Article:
similar case law from other states. The Zayed panel considered that a disabled person’s estate has the same rights to assert claims as the disabled person themselves. When the disabled person dies, their death removes the legal disability, and section 13-211 passes the estate’s rights onto the legal representative. After review, the Zayed panel found “no conflict” between section 13-211 and 13-209. The Zayed panel also criticized the Giles opinion. The panel opined that Giles placed “distinct procedural disadvantage[s]” on decedents’ estates. Indeed, if Giles is cor- rect, and legal disabilities do not toll the limitations periods for legal representatives, then the Zayed decedent’s death essentially relegated the resident’s estate to a one-year limitations period. The Zayed panel then concluded that the legislature could not have intended such a “harsh and unfair” result, particularly considering that sec- tions 13-211 and 13-209 seek to extend the limitations period, not limit them. Applying these principles, the Zayed panel recognized that the resident was already under a legal disability when his cause of action accrued (i.e., when he fell from his bed). As the resident’s legal dis- ability prevented him from filing an action, section 13-211 tolled the entire two-year limitations period until he died. On that date, the resident’s death “removed” his legal disability. The full two-year limita- tions period then passed to the resident’s legal representative, who filed the action within two-years. On that basis, the Zayed panel found the action was timely and reversed the circuit court’s dismissal. After Zayed and Giles , two different inter- pretations exist on whether an injured person’s legal disability tolls the limitations period for a legal representative. Taking the cases together, it appears to come down to whether the injury caused the legal dis- ability, or vice versa. One interpretation follows Giles . Under Giles , if “a sudden, traumatic injurious event” causes the injured person’s legal disability, section 13-211 tolls the limita- tions period until something removes the Reconciling Zayed and Giles : A Chicken or Egg Problem
disability. At that time, the injured person can file their own action within the remain- ing limitations period. Yet the tolling only applies to the injured person. If the injured person dies before the legal disability is removed, the cause of action as applied to the legal representative accrued when the injury occurred. In other words: legal representatives do not benefit when the injury causes the legal disability. The other interpretation follows Zayed . Under Zayed , if one suffers an injury while already under a legal disability, section 13-211 tolls the entire limitations period until death or something else removes the legal disability. At that time, the injured person’s rights pass to the legal representa- tive. The legal representative then benefits from the remaining limitations period, which, as in Zayed , may be the full two years. In other words: legal representatives benefit when the legal disability causes or contributes to the injury. Conclusion Viewing both cases together, Giles is harsh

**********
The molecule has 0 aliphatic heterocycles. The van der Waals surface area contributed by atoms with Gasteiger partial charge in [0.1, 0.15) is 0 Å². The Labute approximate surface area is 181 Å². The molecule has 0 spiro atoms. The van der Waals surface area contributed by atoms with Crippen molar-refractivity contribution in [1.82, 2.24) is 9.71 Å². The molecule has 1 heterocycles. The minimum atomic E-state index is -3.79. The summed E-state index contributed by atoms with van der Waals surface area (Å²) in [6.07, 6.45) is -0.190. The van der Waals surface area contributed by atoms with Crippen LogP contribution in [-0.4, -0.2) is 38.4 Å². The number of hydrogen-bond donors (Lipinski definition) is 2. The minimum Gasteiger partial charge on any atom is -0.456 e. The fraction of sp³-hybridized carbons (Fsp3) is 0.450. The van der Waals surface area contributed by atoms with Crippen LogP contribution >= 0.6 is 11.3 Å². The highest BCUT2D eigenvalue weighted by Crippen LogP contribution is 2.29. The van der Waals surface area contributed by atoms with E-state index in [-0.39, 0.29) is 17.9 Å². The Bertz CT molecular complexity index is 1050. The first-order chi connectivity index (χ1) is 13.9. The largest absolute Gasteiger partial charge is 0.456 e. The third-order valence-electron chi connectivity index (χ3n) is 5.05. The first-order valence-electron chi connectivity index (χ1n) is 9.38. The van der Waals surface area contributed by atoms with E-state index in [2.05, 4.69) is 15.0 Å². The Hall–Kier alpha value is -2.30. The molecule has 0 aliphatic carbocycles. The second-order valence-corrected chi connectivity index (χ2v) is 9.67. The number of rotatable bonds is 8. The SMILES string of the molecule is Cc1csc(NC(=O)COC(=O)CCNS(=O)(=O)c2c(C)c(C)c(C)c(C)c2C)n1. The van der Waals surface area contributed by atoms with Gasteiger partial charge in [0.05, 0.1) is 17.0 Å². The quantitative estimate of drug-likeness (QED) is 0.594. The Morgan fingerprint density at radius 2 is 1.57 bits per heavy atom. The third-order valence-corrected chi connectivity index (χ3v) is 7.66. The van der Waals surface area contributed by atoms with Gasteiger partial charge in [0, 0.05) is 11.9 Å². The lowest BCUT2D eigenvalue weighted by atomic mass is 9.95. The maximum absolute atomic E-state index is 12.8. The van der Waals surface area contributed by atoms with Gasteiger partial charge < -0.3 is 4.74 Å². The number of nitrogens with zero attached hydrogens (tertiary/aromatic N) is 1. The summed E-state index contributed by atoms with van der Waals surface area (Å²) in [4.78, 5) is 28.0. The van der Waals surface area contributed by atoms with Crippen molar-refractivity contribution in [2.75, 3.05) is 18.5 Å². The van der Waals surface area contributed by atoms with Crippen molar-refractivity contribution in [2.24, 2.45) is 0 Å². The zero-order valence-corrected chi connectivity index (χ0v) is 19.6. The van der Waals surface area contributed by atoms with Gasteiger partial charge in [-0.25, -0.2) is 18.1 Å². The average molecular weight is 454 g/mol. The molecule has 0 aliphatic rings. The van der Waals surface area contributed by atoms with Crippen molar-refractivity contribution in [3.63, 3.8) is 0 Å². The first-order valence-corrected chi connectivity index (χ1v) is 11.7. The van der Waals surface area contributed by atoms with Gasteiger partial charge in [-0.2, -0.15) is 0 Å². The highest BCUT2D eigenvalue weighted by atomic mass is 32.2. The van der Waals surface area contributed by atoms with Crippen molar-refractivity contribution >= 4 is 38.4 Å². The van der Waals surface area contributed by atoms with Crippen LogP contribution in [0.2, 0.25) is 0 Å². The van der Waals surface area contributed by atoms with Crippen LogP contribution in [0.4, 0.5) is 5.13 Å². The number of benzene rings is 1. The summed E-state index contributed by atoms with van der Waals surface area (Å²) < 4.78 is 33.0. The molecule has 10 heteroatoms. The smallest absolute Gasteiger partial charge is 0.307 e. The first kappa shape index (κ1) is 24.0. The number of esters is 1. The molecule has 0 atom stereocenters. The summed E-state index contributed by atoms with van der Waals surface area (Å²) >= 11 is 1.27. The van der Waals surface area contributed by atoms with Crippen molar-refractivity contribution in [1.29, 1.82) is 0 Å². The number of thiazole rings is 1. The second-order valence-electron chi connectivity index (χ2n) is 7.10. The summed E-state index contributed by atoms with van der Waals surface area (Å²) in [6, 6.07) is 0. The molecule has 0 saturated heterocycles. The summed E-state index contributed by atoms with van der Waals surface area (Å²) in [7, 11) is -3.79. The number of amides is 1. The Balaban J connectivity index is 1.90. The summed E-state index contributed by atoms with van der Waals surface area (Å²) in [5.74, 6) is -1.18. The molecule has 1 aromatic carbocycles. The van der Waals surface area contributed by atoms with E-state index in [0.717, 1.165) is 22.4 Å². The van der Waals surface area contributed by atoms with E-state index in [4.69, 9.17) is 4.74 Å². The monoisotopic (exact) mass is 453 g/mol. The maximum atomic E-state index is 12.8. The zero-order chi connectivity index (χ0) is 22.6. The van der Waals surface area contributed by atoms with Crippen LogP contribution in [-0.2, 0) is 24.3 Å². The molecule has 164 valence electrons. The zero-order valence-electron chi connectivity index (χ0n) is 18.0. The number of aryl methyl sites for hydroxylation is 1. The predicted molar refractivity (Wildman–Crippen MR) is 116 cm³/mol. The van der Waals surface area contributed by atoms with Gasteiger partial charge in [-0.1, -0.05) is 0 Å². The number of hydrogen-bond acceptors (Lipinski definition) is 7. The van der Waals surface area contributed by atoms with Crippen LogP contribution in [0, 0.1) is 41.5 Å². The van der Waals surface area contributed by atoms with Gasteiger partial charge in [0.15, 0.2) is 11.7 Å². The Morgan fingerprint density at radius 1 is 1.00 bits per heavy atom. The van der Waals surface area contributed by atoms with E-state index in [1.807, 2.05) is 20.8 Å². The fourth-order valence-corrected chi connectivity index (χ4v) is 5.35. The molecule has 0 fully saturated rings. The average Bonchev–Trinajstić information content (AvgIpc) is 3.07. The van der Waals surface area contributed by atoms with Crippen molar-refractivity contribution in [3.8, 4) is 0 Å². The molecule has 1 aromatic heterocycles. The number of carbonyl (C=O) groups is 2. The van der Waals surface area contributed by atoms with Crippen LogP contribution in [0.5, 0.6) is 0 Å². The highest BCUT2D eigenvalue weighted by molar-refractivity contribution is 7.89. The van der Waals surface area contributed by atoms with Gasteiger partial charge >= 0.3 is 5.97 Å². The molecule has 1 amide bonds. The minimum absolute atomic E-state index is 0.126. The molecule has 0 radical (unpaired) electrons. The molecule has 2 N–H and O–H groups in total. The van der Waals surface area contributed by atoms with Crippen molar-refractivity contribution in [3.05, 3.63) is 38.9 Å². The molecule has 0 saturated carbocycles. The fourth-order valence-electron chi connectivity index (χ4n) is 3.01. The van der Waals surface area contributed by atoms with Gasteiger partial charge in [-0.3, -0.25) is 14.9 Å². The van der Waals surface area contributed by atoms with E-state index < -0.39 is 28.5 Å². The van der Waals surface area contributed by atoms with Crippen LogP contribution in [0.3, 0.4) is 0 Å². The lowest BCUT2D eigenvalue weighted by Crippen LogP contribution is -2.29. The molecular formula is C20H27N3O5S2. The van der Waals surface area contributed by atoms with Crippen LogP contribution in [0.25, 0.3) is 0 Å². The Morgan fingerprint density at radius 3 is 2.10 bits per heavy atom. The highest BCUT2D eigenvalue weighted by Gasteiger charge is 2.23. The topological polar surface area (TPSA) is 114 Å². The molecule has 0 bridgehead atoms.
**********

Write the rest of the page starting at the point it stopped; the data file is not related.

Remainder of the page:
and could significantly limit the limita- tions period for a legal representative, but it may only apply to cases of sudden, traumatic injuries. Zayed seems intended to blunt Giles ’s harshness, but it may only apply when the injured person was legally disabled the entire time. Indeed, another decision may be required (perhaps by the Illinois Supreme Court) to determine which interpretation governs. In any event, Zayed provides helpful clarification—and perhaps even relief—to attorneys preparing to file personal injury and nursing home actions. Even so, one cannot forget that “[l]itigants are bound by the mistakes or negligence of their attorney.” Giles , 2018 IL App (1st) 163152 ¶ 19. Thus, perhaps the greatest lesson from both Zayed and Giles is that when preparing to file a lawsuit as another’s legal representative, the sooner, the better.
Bill Cook is the judicial law clerk to Judge Christopher E. Lawler in the Circuit Court of Cook County, Law Division.
The CBA Young Lawyers Section’s Moot Court Committee hosted another success- ful Moot Court Competition at the Dirksen Federal Building. Thank you to the many lawyer volunteers who helped make the event run smoothly and congratulations to the 32 student teams who competed in the event. This year’s Best Team Overall went to St. Mary’s University School of Law, with Natsumi Covey and Nicole Cooper com- peting. The Second Best Team Overall went to University of Oklahoma, with Modupe Adamolekun and Allison Christian competing.
36 January/February 2020
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